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Hydrolyzed Spirulina Biomass and Molasses as Substrate in Alcoholic Fermentation with Application of Magnetic Fields

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Abstract

New substrates and fermentation conditions have been drawing researchers’ attention to increase the bioethanol productivity. The aim of this study was to evaluate the acid hydrolysis of Spirulina biomass and its use in association with molasses in ethanol production with and without magnetic field (MF) application. Hydrothermal hydrolysis of Spirulina biomass hydrolysis was evaluated. The highest reducing sugar concentration (79% w w−1) was obtained with sulfuric acid 5% (v v−1), 121 °C, 30 min, and 500 g L−1 of biomass. This hydrolyzed biomass and molasses were used as substrates in the alcoholic fermentation with Saccharomyces cerevisiae by varying the biomass/molasses (B/M) ratio: 25, 50, and 75% (v v−1). The medium 25% B/M had higher ethanol yield at 78.9% and productivity of 0.72 g L−1 h−1. MF application did not increase the cell growth and ethanol production. This is the first study that integrates molasses and microalgal biomass substrates for ethanol production and presents some new information about magnetic fields application that is still little explored in the literature.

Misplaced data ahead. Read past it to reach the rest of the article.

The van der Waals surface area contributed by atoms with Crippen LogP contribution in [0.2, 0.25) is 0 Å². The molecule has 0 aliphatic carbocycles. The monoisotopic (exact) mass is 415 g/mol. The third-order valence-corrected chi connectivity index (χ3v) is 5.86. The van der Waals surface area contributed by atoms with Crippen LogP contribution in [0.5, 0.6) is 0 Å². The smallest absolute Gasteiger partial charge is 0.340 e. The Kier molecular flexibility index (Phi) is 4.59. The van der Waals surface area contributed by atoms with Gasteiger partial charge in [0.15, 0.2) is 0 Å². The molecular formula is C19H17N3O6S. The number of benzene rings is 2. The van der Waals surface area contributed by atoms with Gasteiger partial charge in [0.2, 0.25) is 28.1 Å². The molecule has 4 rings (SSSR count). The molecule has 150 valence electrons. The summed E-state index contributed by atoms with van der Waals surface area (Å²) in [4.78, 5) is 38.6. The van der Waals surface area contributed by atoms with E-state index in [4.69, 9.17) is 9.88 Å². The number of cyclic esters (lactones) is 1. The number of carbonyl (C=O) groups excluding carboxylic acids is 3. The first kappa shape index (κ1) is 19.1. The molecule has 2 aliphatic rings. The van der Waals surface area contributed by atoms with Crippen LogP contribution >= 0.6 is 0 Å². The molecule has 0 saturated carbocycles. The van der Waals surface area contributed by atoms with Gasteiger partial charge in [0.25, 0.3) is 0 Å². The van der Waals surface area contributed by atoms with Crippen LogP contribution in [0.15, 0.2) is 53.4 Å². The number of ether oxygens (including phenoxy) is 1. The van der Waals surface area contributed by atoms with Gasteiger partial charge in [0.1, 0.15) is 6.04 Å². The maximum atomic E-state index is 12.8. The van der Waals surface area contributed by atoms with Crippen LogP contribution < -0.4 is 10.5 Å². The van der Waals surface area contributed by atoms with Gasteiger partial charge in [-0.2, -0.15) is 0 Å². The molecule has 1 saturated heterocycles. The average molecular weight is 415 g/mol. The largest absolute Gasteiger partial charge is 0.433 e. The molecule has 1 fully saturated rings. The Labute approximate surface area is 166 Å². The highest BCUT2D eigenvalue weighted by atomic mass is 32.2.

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Acknowledgements

The authors would like to thank the Coordination for the Improvement of Higher Education Personnel (CAPES) (Grant No. Finance Code 001), the National Council for Scientific and Technological Development (CNPq), the Ministry of Science, Technology, Innovations, and Communication (MCTIC), and the Student Development Program (PDE/FURG) for the financial support provided, as well as the Fundação André Tosello for providing the yeast strain.

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Correspondence to Lucielen Oliveira Santos.

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Cardias, B.B., Trevisol, T.C., Bertuol, G.G. et al. Hydrolyzed Spirulina Biomass and Molasses as Substrate in Alcoholic Fermentation with Application of Magnetic Fields. Waste Biomass Valor (2020). https://doi.org/10.1007/s12649-020-00966-x

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Keywords

  • Bioethanol
  • Biomass valorization
  • Microalgae
  • Saccharomyces cerevisiae
  • Sugarcane